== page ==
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265
4.8 out of 5 stars
Cold Fact
Format: Audio CDChange
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52 of 52 people found the following review helpful
I went to see Sixto Rodriquez in Bristol on the 1st December and bought his CDs afterwards. I saw him due to all the hype I'd read about the documentary Searching for Sugarman, had seen him on Later With Jools and also because I love the Bristol band that were supporting him during all his UK tour dates; Phantom Limb.

I wasn't expecting much, knowing that his CDs were recorded in 1970 and 1971 and I don't think there is much music from that era that stands up that well now - apart from the absolute greats e.g. Beatles, Stones, Who, Kinks, Pink Floyd, Dylan, Fleetwood Mac. However, all the songs were instantly memorable and I'd only heard Sugarman before the gig. His voice was much better than it was on Later With Jools and indeed his voice is really distinctive - in a good way. He sounds like a cross between, Donovan, Rod Argent, Nick Drake and Dylan (but better tone than Dylan). The audience were very responsive, knew all his lyrics and welcomed him as the long-lost hero he surely is. They particularly went mad for Sugarman, Climb Upon My Music, I Think of You (just lovely - beautifully poignant lyrics and melody), Inner City Blues, I Wonder and To Whom It May Concern, but most of all the other numbers were given a standing ovation too. The support he got from Phantom Limb was amazing - you would think they had played back-up to him for years. They really deserve a big break too. Yolanda Quartey's voice is HUGE, she'd blow Aretha out. I think Elbow was the last gig when I came out on a similar high and where the audience reaction was so voluble.

Some of the lyrics are those of that time and I think they might sometimes be "American-specific", but they have a poetic kind of beauty. I've come across descriptions of his work as "psychedelic", which I find odd. To me his music is in the folk-rock/singer-songwriter genre. The majority of his songs have really beautiful melodies too. My iPod is constantly playing his stuff and am never bored. I have pre-ordered the Searching for Sugarman DVD but am gutted that it isn't out before Xmas - that must rank as the biggest marketing faux-pas in many a year - missing out on the Xmas market. No doubt now Rodriguez is becoming a legend, he will get the worldwide recognition that he so thoroughly deserves. A real fairy tale/Cinderella story to warm your heart and just shows you should never give up! I'd recommend that you buy both albums, as both are equally good.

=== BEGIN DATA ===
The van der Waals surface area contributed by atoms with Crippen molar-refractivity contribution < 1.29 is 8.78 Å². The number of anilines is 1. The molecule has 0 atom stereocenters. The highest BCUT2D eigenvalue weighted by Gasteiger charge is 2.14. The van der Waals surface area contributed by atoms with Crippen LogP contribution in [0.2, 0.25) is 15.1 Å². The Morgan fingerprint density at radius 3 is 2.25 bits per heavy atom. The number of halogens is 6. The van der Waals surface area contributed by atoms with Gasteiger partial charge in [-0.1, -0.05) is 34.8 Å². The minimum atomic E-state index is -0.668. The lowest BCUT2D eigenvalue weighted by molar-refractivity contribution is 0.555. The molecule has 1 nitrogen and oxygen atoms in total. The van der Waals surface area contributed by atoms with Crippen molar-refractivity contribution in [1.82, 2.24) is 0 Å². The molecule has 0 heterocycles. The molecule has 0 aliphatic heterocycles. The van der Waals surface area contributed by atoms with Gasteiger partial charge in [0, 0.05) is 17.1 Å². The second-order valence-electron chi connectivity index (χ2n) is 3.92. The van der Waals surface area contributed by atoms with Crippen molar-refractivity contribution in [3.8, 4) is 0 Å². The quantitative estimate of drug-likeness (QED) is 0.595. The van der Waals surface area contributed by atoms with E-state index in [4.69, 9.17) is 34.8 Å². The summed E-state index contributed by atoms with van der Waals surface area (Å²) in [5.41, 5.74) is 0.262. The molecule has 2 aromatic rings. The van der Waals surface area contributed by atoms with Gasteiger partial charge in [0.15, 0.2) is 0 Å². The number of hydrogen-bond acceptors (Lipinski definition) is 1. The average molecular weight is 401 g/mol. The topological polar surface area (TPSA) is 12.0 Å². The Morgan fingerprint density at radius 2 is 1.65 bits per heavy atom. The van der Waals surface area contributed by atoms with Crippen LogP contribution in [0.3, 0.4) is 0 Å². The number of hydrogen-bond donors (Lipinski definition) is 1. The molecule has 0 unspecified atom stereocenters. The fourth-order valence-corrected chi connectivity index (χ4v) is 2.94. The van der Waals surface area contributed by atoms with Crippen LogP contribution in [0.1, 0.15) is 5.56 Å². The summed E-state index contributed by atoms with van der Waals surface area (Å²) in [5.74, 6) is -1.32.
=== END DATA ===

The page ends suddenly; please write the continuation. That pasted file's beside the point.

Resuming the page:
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6 of 6 people found the following review helpful
Sometimes in a lifetime of scouring through racks for musical thrills - you stumble on something just a little bit special that it seems no one has noticed (including myself). Back in the Nineties when I was upstairs in the grotty and cramped Cheapo Cheapo Records in London's Rupert Street on one of my twice-weekly forages - Vincent who worked that floor would stand behind his tiny counter space and smile because he knew I always spent money and would take chances.

So there I am - flicking through manky reused plastics - once again raiding the soundtrack section to add to my 40 or so John Barry vinyl albums. And if the mood took me (and it always did) - I'd then move over and mosey through the nearby Easy Listening Section where Phil Cording (the cantankerous old geezer who owned the place and worked downstairs) would lump all sorts - Labi Siffre, Nick Jameson (of Foghat) and Rodriguez. I'd see the sleeve of what Phil clearly thought was some Jose Feliciano lookalike and think naught of it. "Cold Fact" would in fact sit there for months on end at £2.50 - and no one but no one would pay any attention to it all (even the Soul Boys who would be scouring the basement area for Kent compilations on Ace Records). But then years later came the American reissue label Light in The Attic Records quickly followed by the sensational 2012 movie "Searching For Sugar Man" (see separate review for the BLU RAY) and Rodriguez LPs stopped being sold for £2.50 'real fast'...